Too Much Funstival comedians on how Denver's scene has evolved
"When I started doing comedy in Denver, there were about two open mikes a week and one alt show a month," says Bobby Crane, a member of the Fine Gentleman's Club. "And now there's more than one open mike every night of the week and three or four alt shows a month that are really good. I'd say in the last four years, the Denver comedy scene has tripled in size."
Crystal Allen Nathan Lund, Chris Charpentier, Sam Tallent and Bobby Crane are the Fine Gentleman's Club.
Crane and his three compadres in FGC -- local comics Chris Charpentier, Sam Tallent and Nathan Lund -- will celebrate that scene with the four-day Too Much Funstival, which starts Thursday. Combining music and comedy, the festival is a monument to Denver's ever-growing standup-comedy community, which has come a long way in the past decade -- and has recently found a friend in underground music.
"When they started bringing in music and comedy, it really brought a special sort of we're-all-members-of-the-creative-art-scene vibe," says Denver comedian (and former Westword staffer) Adam Cayton-Holland, who started the monthly Los Comicos Super Hilariosos back in 2005, a show that was a pioneer in this city's alternative-comedy movement. "When I started doing comedy in 2004, there were a handful of shitty open mikes -- and Comedy Works, which was hard to get into. So we started our own thing."
Gradually drifting away from the established world of comedy clubs (with their steep cover prices and two-drink minimums), over the past decade, standup has embraced more relaxed, alternative venues, as evidenced by Patton Oswalt's 2005 The Comedians of Comedy tour documentary, in which comics bypassed comedy clubs in favor of indie rock clubs, where most of their audiences were hanging out anyway. This wave reached Denver around the same time, with comics like Cayton-Holland, Ben Roy, Greg Baumhauer and Ben Kronberg putting on their own shows at the DIY Orange Cat Studios, where the audiences came from that same blend of bicycling urbanites who regularly attend rock shows.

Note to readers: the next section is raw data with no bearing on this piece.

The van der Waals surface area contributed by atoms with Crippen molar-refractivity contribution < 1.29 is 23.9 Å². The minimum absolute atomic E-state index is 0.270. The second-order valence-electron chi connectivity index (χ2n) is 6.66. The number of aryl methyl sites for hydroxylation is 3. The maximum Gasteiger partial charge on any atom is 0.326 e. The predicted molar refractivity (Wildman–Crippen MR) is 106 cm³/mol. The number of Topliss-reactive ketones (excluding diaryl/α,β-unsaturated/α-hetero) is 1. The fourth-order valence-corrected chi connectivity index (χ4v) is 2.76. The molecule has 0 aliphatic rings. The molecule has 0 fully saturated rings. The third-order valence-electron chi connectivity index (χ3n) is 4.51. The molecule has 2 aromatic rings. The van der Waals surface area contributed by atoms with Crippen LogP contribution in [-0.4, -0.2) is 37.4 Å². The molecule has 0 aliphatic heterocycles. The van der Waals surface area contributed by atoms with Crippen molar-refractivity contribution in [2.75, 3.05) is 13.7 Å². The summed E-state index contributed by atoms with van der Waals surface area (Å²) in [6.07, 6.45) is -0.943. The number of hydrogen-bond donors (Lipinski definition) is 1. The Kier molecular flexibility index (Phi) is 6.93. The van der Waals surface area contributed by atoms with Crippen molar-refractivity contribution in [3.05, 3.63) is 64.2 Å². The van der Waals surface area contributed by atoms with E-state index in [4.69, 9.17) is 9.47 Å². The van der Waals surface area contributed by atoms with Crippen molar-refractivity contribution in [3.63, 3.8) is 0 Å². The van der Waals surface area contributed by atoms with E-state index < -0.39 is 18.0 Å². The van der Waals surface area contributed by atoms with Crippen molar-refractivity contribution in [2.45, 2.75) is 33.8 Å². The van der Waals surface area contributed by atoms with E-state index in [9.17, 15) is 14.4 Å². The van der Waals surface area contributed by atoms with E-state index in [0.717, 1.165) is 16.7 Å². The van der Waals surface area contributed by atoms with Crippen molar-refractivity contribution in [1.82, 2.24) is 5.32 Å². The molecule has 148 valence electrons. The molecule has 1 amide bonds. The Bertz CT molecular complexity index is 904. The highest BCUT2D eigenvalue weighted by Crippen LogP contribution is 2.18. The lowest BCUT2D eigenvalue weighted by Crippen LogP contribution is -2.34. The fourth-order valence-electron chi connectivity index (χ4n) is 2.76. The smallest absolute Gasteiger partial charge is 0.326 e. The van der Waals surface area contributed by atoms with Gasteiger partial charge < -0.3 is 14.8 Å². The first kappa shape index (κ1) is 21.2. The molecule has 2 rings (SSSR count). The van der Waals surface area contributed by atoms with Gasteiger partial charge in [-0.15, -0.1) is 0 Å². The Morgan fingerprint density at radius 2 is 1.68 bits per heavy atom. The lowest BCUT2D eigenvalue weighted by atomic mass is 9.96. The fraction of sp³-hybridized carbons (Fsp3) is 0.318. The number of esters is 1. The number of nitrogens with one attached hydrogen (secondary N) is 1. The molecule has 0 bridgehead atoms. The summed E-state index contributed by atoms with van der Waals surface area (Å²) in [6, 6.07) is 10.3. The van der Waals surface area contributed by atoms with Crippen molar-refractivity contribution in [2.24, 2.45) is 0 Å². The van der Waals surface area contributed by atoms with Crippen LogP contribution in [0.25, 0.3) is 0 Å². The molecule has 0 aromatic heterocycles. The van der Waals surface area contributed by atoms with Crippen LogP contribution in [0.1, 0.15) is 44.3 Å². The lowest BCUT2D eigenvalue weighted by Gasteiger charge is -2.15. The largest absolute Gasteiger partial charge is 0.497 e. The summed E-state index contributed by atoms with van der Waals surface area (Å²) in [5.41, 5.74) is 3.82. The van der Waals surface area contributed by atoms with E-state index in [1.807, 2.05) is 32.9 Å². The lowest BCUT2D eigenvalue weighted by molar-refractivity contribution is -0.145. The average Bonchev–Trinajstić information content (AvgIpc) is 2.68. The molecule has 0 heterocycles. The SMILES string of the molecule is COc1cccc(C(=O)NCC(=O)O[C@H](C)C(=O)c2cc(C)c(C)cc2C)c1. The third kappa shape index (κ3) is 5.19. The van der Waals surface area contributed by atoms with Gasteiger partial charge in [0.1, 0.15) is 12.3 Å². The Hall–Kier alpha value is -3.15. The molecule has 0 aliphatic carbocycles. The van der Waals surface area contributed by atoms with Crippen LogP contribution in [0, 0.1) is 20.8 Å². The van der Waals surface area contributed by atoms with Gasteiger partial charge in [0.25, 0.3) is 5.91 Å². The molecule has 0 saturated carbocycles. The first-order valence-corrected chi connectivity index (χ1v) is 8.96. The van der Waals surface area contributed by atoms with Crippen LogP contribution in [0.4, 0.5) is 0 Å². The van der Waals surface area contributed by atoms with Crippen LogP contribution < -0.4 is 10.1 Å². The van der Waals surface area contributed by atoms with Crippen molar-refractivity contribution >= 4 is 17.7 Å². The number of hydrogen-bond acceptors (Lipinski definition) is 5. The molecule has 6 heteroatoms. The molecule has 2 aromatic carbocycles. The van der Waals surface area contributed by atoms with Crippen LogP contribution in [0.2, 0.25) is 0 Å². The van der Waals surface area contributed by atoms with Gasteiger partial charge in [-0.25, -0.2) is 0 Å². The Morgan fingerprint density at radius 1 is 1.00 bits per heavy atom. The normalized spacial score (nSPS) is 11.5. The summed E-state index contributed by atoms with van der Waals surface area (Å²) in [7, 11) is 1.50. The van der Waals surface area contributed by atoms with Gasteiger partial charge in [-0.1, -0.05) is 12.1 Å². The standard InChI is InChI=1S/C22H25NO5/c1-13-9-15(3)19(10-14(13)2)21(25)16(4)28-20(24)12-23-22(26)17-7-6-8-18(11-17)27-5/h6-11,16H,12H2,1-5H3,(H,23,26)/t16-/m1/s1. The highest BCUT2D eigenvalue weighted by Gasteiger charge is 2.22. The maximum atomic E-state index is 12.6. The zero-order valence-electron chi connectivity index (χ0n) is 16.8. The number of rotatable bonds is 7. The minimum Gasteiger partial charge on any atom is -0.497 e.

Los Comicos Super Hilariosos -- along with a few other new open mikes -- was a major success for a city with no signature comedy scene. Yet with national attention drawing many of these comics away from Denver for stretches at a time -- along with a devastating fire that put Orange Cat temporarily out of commission -- Denver's blossoming comedy community was at times a ship without a captain.
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